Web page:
Salt is a mineral and more specifically it is 'Sodium Chloride'. Minerals that carry electrical charge or charged ions are called 'Electrolytes'. Electrolytes help conduct electricity with their charged ions. Within our bodies, electrolytes help send chemical messages between cells and organs, etc. They also conduct nervous impulses, contract muscles, keep us hydrated and regulate our body’s pH levels.
'Salt' is an essential mineral and our bodies need it to survive.
How is Salt produced?
Salt is a natural mineral available in nature. However, the table salt in our kitchens is a processed version of these natural salts.
Natural Salt is found either in Sea Water Or Underground Salt deposits. Natural salt has been mined for thousands of years and this practice can be traced back as far as 6000BC!!
Difference between Himalayan Pink Salt, Sea Salt Vs White Table Salt.
1. Processing of the Salt
Interestingly, all salt comes from natural salts. The difference lies in the degree of processing or refining of salt before it reaches our kitchens.
'Himalayan Pink Salt': Himalayan pink salt is a natural salt that is mined from underground salt mines. Even though it is popularly called "Himalayan', it doesn't actually come from the
The pink-white hue of this salt is natural and is rendered due to the minerals present in the salt. However, the pink colour ranges from very light (almost white) to darker pink hues. A darker pink hue, doesn't necessarily render the salt as more nutritious.
'Himalayan pink salt is also called 'Rock Salt' and "Sendha Namak".
"Sea Salt": Sea salt, as the names suggests, is harvested from sea, ocean or saltwater lakes by evaporating the water. Traditionally sea salt is not processed too much. It is usually packaged without refining it or adding any additives. Extraction of sea salt produces a cleaner salt as compared to mined salt from underground salt deposits.
Sea salt retains trace minerals that are good for us and is available as fine grain or crystals.
"Table Salt": Table salt is mostly harvested by evaporation of seawater. However, it is a highly processed salt. This salt is cleaned thoroughly and anti-flaking agents are added to make the salt a free-flowing table salt. Another common practice for table salt is 'fortification with iodine'. Iodine fortification began in 1920s in the United States. It began as a way to treat widespread 'goiters' (enlargement of the thyroid gland due to iodine deficiency). However, in present day, 'Iodine' deficiency is no more an epidemic, rather there is a danger of 'Iodine overload' since we get iodine from many other food sources.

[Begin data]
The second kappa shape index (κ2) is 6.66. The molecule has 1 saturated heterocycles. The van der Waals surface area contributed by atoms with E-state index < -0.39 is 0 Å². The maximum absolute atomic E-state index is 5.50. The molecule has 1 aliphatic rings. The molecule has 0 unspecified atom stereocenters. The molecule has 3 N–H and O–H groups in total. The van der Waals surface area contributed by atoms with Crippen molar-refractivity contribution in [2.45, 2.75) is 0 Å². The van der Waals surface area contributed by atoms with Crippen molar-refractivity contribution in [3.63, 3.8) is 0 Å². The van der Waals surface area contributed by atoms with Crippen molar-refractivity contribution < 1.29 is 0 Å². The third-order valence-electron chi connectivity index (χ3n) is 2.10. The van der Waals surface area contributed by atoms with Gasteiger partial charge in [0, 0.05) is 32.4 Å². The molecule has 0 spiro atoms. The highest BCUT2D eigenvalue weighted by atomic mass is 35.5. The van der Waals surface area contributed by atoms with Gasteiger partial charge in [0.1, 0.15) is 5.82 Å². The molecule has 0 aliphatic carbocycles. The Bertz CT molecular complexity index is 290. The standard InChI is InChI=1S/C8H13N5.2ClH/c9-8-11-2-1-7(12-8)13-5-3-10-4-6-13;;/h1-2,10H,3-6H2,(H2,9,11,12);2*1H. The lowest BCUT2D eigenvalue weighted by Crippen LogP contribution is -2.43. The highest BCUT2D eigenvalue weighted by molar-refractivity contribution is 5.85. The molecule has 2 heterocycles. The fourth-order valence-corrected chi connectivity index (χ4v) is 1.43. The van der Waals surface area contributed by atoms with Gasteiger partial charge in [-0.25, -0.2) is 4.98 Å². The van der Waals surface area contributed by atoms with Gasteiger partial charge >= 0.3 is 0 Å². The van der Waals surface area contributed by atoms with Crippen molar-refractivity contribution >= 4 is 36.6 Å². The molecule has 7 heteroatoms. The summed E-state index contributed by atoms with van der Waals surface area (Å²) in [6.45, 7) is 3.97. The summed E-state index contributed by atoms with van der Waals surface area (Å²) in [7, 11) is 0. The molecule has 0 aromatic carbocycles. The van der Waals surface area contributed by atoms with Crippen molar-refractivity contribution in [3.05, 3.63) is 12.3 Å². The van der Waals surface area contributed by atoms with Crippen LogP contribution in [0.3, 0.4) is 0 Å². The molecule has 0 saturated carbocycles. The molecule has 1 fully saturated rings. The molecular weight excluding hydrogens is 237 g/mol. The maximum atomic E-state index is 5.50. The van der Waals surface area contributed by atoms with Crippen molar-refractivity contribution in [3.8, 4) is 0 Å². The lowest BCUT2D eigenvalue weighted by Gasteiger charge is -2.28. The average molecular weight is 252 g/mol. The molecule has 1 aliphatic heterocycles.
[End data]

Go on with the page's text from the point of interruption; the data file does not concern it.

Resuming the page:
2. Presence of natural minerals
Another crucial difference between these salts is the presence and quantity of minerals present in the salts.
We get sodium from salt, a key mineral our bodies need.
Table salt is a refined product and has almost 40% more sodium (per serving) than himalayan pink salt. Table salt contains 2360 milligrams of sodium per teaspoon, whereas a teaspoon of Himalayan pink salt contains 1680 milligrams of sodium — a reduction of about one-third.
However, quantity of sodium present in table salt and sea salt is almost similar. Table salt has approx 10% more sodium than sea salt (per serving).
Although sodium is necessary for our body, excess sodium can lead to many health problems. In the recent years, our sodium (salt) intake has gone up with the consumption of processed foods (that have added salts) - seasonings, soda, soft drinks, breads, pizzas, pasta, among a host of other foods.
Another crucial difference between these salts is the presence of minerals. Himalayan Pink Salt has 84 minerals and trace elements. It is a rich source for potassium, magnesium, iron and strontium and molybdenum among other.
So while you may only think of 'white salt' as sources of salt (or sodium), you can also get 'natural sodium' from many foods such as dairy, meats, celery, spinach, apples, and other fruits & vegetables and even baking soda. So you may be consuming a lot of sodium through your diets as well.
If you’d like to avoid the additives in regular table salt, pink Himalayan salt or unrefined sea salt is a great natural alternative. However, remember table salt is an important source of 'iodine'. So if you’re using pink Himalayan salt, you will need to get iodine from other foods like seaweed, dairy products and fish to help avoid iodine deficiency.